Trump has long been an admirer of infamous mid-20th Century dictator Adolf Hitler, and has been attempting to use that criminal’s work, Mein Kampf (“My Struggle”) as a playbook. Fortunately, as Thom Hartmann has periodically pointed out, Americans have had far more experience with liberty and democracy than did Germans of the 1930s. As a result, Trump’s hard-right, quasi-fascist agenda hasn’t been going over so well among the majority. However, there is a disturbing undercurrent that bodes ill for the future if it spreads: the brainwashing and indoctrination of children.

This isn’t a new phenomenon among Trump’s sycophants and disciples. During the campaign last year, three young girls calling themselves the “Freedom Kids” performed a “creepy,” badly-written song glorifying their parents’ candidate at a Trump event recalling Nazi rallies of eighty years ago.

Unfortunately, that youthful, misguided enthusiasm has not waned. At a White House press briefing last week, press secretary Sarah Huckabee read a letter from a 9-year-old boy named Dylan “Pickle” Harbin, in which he wrote, “…you are my favrit [sic] President. I like you so much.” Initially, there were doubts as to whether the boy even existed. However, the Washington Post confirmed that young Dylan was real – and he did actually write the letter.

According to his mother, who “does not consider herself to be very political,” young Dylan became enamored of Trump after his third-grade class held a mock election last year. According to the WaPo report, young Dylan likes Trump’s suits, the fact that he owns properties all over the world – and that Trump’s first name is the same as that of his best friend. (Apparently, the fact that Trump has no political experience and is a self-serving, bombastic, mentally unstable dictatorial demagogue didn’t come into the equation.)

This week, a 12-year-old girl named Millie March was interviewed on Trump’s favorite television program, Fox and Friends. During the interview, young Millie – dressed in Trump regalia (right down to her fingernails) – proclaimed, “[Trump] is doing an amazing job as president. He is even trying to repeal Obamacare right now. He is doing the best job as a president can you ever do.”

Let’s hope Millie never needs medical services. What is particularly frightening about this girl is that she is, by all indications, intelligent, perceptive and articulate. Where did she get these ideas? Not from her parents, who reportedly supported Ted Cruz. Does she understand that Trump is a misogynistic chauvinist who considers women to be his personal playthings? Does she have any inkling of the kind of future she will have if Trump’s anti-environmental, corporatist, authoritarian agenda becomes reality? (Maybe she needs to read The Handmaid’s Tale.)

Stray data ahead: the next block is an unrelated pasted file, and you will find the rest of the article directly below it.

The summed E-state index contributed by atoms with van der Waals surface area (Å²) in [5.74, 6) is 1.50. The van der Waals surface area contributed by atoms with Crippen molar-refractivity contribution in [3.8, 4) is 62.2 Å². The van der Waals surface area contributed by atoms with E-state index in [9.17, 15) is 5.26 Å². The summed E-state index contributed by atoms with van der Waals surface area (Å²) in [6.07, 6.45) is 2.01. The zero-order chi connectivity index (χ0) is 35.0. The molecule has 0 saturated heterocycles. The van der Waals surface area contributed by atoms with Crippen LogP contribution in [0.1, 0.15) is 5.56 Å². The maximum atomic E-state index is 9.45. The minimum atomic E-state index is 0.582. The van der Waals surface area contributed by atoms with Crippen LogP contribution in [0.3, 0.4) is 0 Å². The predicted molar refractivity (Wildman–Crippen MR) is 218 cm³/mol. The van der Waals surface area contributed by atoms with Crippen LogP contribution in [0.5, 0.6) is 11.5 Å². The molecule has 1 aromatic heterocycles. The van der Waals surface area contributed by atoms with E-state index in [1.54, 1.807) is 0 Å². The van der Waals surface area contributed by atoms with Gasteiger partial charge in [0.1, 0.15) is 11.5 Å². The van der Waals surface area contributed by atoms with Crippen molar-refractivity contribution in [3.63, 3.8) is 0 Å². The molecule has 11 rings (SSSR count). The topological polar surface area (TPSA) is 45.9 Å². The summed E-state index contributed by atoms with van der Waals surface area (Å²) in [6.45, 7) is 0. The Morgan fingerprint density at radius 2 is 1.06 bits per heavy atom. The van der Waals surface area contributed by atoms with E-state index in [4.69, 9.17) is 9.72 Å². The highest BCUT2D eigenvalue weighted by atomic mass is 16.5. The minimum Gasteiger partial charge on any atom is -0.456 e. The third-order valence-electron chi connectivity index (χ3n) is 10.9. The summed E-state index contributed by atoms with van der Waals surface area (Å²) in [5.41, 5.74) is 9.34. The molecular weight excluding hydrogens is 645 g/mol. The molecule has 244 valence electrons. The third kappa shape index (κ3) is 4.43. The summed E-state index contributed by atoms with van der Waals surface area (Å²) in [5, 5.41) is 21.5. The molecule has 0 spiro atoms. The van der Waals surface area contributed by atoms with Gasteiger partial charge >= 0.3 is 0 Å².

Lest you fear that children such as Millie and Dylan are the harbingers of a 21st Century American reboot of the Hitler Youth, take heart: Earlier this year, Hana Nobel, writer for the online magazine The Bold Italic, interviewed over two dozen children between the ages of 3 and 12 from across the nation. Only one of them, a seven-year-old girl from New York, expressed any positive sentiments on Trump: “I like his hair. He gives good directions on Home Alone. He wears a fancy suit like daddy, and he beat Hillary.” Fortunately, every other child Nobel spoke with could see through Trump’s B.S. and they seem to understand the threat he poses to our democracy and the world.

Children like Millie and Dylan, like the adults continuing to cling to their support of a White House occupant who makes Warren Harding look like a paragon of honesty and statesmanship, have bought into the image and the propaganda. If they fail to wake up and smell the coffee burning, take comfort in the realization that they are only two very young and impressionable people who just happened to get hold of a very large microphone – and are no more than tools of Trump’s propaganda machine.

K.J. McElrath is a former history and social studies teacher who has long maintained a keen interest in legal and social issues. In addition to writing for The Ring of Fire, he is the author of two published novels: Tamanous Cooley, a darkly comic environmental twist on Dante's Inferno, and The Missionary's Wife, a story of the conflict between human nature and fundamentalist religious dogma. When not engaged in journalistic or literary pursuits, K.J. works as an entertainer and film composer.